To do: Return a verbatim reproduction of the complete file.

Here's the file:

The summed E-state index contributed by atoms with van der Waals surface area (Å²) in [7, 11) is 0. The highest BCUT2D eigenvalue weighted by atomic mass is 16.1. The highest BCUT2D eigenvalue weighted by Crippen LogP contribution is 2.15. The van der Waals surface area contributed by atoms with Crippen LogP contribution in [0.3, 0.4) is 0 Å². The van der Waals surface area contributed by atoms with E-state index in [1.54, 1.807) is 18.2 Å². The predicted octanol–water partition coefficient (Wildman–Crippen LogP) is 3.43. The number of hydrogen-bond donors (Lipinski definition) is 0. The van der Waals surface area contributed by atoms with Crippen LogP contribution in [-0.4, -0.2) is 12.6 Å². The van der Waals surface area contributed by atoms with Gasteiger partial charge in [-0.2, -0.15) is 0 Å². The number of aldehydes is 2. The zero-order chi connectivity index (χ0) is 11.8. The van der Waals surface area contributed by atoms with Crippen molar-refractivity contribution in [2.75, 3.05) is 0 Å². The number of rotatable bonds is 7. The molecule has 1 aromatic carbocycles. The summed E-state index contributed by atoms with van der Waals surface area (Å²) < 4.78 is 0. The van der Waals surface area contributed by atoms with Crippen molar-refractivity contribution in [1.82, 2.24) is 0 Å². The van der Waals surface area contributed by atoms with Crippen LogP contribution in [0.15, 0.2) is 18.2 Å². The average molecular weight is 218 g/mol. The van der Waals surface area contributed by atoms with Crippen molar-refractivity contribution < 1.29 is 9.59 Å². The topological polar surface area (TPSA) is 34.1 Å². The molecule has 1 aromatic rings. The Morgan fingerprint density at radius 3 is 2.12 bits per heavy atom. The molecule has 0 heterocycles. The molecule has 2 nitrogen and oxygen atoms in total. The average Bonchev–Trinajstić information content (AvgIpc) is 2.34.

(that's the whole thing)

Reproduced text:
The summed E-state index contributed by atoms with van der Waals surface area (Å²) in [7, 11) is 0. The highest BCUT2D eigenvalue weighted by atomic mass is 16.1. The highest BCUT2D eigenvalue weighted by Crippen LogP contribution is 2.15. The van der Waals surface area contributed by atoms with Crippen LogP contribution in [0.3, 0.4) is 0 Å². The van der Waals surface area contributed by atoms with E-state index in [1.54, 1.807) is 18.2 Å². The predicted octanol–water partition coefficient (Wildman–Crippen LogP) is 3.43. The number of hydrogen-bond donors (Lipinski definition) is 0. The van der Waals surface area contributed by atoms with Crippen LogP contribution in [-0.4, -0.2) is 12.6 Å². The van der Waals surface area contributed by atoms with Gasteiger partial charge in [-0.2, -0.15) is 0 Å². The number of aldehydes is 2. The zero-order chi connectivity index (χ0) is 11.8. The van der Waals surface area contributed by atoms with Crippen molar-refractivity contribution in [2.75, 3.05) is 0 Å². The number of rotatable bonds is 7. The molecule has 1 aromatic carbocycles. The summed E-state index contributed by atoms with van der Waals surface area (Å²) < 4.78 is 0. The van der Waals surface area contributed by atoms with Crippen molar-refractivity contribution in [1.82, 2.24) is 0 Å². The van der Waals surface area contributed by atoms with Crippen LogP contribution in [0.15, 0.2) is 18.2 Å². The average molecular weight is 218 g/mol. The van der Waals surface area contributed by atoms with Crippen molar-refractivity contribution < 1.29 is 9.59 Å². The topological polar surface area (TPSA) is 34.1 Å². The molecule has 1 aromatic rings. The Morgan fingerprint density at radius 3 is 2.12 bits per heavy atom. The molecule has 0 heterocycles. The molecule has 2 nitrogen and oxygen atoms in total. The average Bonchev–Trinajstić information content (AvgIpc) is 2.34.